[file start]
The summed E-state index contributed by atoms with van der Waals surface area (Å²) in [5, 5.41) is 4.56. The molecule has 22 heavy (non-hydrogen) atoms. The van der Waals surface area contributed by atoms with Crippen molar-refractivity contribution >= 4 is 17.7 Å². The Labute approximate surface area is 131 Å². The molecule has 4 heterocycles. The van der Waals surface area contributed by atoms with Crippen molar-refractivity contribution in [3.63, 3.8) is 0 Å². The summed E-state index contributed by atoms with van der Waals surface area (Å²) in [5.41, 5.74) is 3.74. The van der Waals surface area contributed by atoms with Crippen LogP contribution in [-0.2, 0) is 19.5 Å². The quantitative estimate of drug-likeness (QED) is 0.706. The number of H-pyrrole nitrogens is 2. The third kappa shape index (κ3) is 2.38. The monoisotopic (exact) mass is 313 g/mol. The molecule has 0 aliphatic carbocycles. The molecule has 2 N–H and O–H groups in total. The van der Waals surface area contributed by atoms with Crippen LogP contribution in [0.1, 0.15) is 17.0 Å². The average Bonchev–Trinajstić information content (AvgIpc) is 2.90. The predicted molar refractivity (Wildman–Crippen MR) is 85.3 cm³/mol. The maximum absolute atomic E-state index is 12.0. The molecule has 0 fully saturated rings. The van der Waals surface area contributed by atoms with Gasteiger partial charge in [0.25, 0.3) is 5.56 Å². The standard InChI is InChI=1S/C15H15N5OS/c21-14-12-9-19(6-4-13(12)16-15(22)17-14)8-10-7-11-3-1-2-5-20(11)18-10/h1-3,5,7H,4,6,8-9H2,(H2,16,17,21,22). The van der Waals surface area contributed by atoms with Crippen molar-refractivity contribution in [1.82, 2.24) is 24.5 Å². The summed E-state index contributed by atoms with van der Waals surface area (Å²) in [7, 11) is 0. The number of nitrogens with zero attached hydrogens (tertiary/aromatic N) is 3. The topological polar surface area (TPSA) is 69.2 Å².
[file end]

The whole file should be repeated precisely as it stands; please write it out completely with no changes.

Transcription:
The summed E-state index contributed by atoms with van der Waals surface area (Å²) in [5, 5.41) is 4.56. The molecule has 22 heavy (non-hydrogen) atoms. The van der Waals surface area contributed by atoms with Crippen molar-refractivity contribution >= 4 is 17.7 Å². The Labute approximate surface area is 131 Å². The molecule has 4 heterocycles. The van der Waals surface area contributed by atoms with Crippen molar-refractivity contribution in [3.63, 3.8) is 0 Å². The summed E-state index contributed by atoms with van der Waals surface area (Å²) in [5.41, 5.74) is 3.74. The van der Waals surface area contributed by atoms with Crippen LogP contribution in [-0.2, 0) is 19.5 Å². The quantitative estimate of drug-likeness (QED) is 0.706. The number of H-pyrrole nitrogens is 2. The third kappa shape index (κ3) is 2.38. The monoisotopic (exact) mass is 313 g/mol. The molecule has 0 aliphatic carbocycles. The molecule has 2 N–H and O–H groups in total. The van der Waals surface area contributed by atoms with Crippen LogP contribution in [0.1, 0.15) is 17.0 Å². The average Bonchev–Trinajstić information content (AvgIpc) is 2.90. The predicted molar refractivity (Wildman–Crippen MR) is 85.3 cm³/mol. The maximum absolute atomic E-state index is 12.0. The molecule has 0 fully saturated rings. The van der Waals surface area contributed by atoms with Gasteiger partial charge in [0.25, 0.3) is 5.56 Å². The standard InChI is InChI=1S/C15H15N5OS/c21-14-12-9-19(6-4-13(12)16-15(22)17-14)8-10-7-11-3-1-2-5-20(11)18-10/h1-3,5,7H,4,6,8-9H2,(H2,16,17,21,22). The van der Waals surface area contributed by atoms with Crippen molar-refractivity contribution in [1.82, 2.24) is 24.5 Å². The summed E-state index contributed by atoms with van der Waals surface area (Å²) in [7, 11) is 0. The number of nitrogens with zero attached hydrogens (tertiary/aromatic N) is 3. The topological polar surface area (TPSA) is 69.2 Å².